Science & Society

Options, Futures, and Other Derivatives by John C. HullThe derivatives market is staggering, often estimated at more that $1.2 quadrillion dollars.

An analysis of more than 14 million reviews on RateMyProfessors.com, a site where students write anonymous reviews of their professors, found that words like "brilliant" and "genius" are most often used to describe male professors, and in academic disciplines in which there are fewer women and African-Americans.

The findings are reported in PLOS ONE, a pay-to-publish journal which has been criticized recently for a lack of peer review and, ironically, being biased against female authors.


Many people including Stephen Hawkings and Elon Musk are worried about the possibility of an artificial program that might become intelligent and take over the world. The idea is that at some point in the future we may be able to develop artificial intelligences through programming that are equal in intelligence to humans but capable of living much faster, and able to rewrite their own programs to become even more intelligent.

A decade ago, the media perception was that the only "advocacy" research (science-y sounding stuff out to achieve a cultural goal) was small groups getting a little bit of money to deny things like global warming. In reality, the public knew better, and that scientization of politics had been going on ever since government started to take over science funding.

In the 21st century, it seems to be settled that quotas are a bad idea. By picking people based on a characteristic outside their ability to best do a job, it seems to be another term for discrimination. 

Some countries have done it anyway. Mexico, for example, passed quotas to create equal gender representation in government but a new social studies paper concludes that the quality of female candidates did not go down, nor did women rely on personal connections more than men to get elected.


Less than 40% of the results of clinical trials conducted at leading academic medical centers were shared within two years of completion, finds a study in the British Medical Journal.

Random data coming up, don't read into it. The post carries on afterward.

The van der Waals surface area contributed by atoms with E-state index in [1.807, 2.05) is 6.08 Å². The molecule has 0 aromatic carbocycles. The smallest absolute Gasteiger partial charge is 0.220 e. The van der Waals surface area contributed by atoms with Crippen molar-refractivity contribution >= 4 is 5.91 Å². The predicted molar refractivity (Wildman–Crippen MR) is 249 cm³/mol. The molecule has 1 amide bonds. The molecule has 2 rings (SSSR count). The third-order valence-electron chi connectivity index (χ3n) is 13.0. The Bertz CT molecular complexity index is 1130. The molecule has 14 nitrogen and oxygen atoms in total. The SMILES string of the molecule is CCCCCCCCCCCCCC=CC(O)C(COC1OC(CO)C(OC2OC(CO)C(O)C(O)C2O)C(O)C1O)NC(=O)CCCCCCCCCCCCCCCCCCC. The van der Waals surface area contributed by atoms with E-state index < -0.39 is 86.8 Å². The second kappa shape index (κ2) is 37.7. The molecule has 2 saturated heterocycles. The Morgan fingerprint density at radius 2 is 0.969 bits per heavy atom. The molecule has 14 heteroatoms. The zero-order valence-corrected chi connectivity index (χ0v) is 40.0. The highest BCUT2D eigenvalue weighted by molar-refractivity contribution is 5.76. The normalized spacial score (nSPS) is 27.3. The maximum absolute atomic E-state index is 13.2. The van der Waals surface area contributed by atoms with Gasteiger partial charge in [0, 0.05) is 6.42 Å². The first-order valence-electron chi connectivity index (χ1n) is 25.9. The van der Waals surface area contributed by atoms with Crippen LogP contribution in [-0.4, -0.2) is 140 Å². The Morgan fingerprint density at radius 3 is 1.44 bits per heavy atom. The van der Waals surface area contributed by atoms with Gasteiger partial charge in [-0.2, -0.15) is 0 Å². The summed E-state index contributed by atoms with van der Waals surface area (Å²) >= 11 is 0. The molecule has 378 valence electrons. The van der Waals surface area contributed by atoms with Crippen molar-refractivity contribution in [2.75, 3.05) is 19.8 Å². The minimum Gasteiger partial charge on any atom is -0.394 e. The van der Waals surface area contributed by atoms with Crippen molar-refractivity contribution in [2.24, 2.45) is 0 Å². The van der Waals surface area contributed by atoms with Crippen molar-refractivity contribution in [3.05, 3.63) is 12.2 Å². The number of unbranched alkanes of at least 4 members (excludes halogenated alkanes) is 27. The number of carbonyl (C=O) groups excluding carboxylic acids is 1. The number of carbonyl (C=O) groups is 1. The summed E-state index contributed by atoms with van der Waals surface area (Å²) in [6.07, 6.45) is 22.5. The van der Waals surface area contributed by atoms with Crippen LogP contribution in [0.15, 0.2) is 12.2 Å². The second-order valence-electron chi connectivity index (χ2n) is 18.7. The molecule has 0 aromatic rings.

Radioactive isotope in your tea, blatant patent theft and manuscript theft by a peer reviewer? Yep, these are all real actions by scientists who have screwed over other scientists just to get ahead. Why? Because in science "There is no prize for second place". Even in space, do you even remember which crew landed on the moon second? Go on, try not to google it. (For the record it was Charles "Pete" Conrad and Alan Bean). Throw in the pressure of not being given a permanent job and/or being fired for under-performance, despite blood, sweat and tears (pretty much literally for most scientists) and you come close to what a scientist goes through on a day to day basis.
Keeping the Gate is a "science and society" blog, which is to mean that it explores the relationship between science and society.  Journalists and producers play critical roles in regulating that relationship.  But the definition of journalism is changing as more and more people with compelling interests gain access to more and more channels through which to spin personal sentiments into the appearance of irrefutable fact.  

New government guidelines claiming a link between alcohol and cancer won't have a direct impact on drinking, but they do raise awareness of harm and so may alter social attitudes towards alcohol, according to an editorial in The BMJ.

Professor Theresa Marteau, Director of the Behaviour and Health Research Unit at the University of Cambridge and a member of the committee that produced the guidelines, concedes there is no evidence about any impact of health related guidelines on behavior, including for alcohol, risk information is still worth a try.  


A new paper finds that China's new efforts to price carbon could lower the country's carbon dioxide emissions significantly without impeding economic development over the next three decades.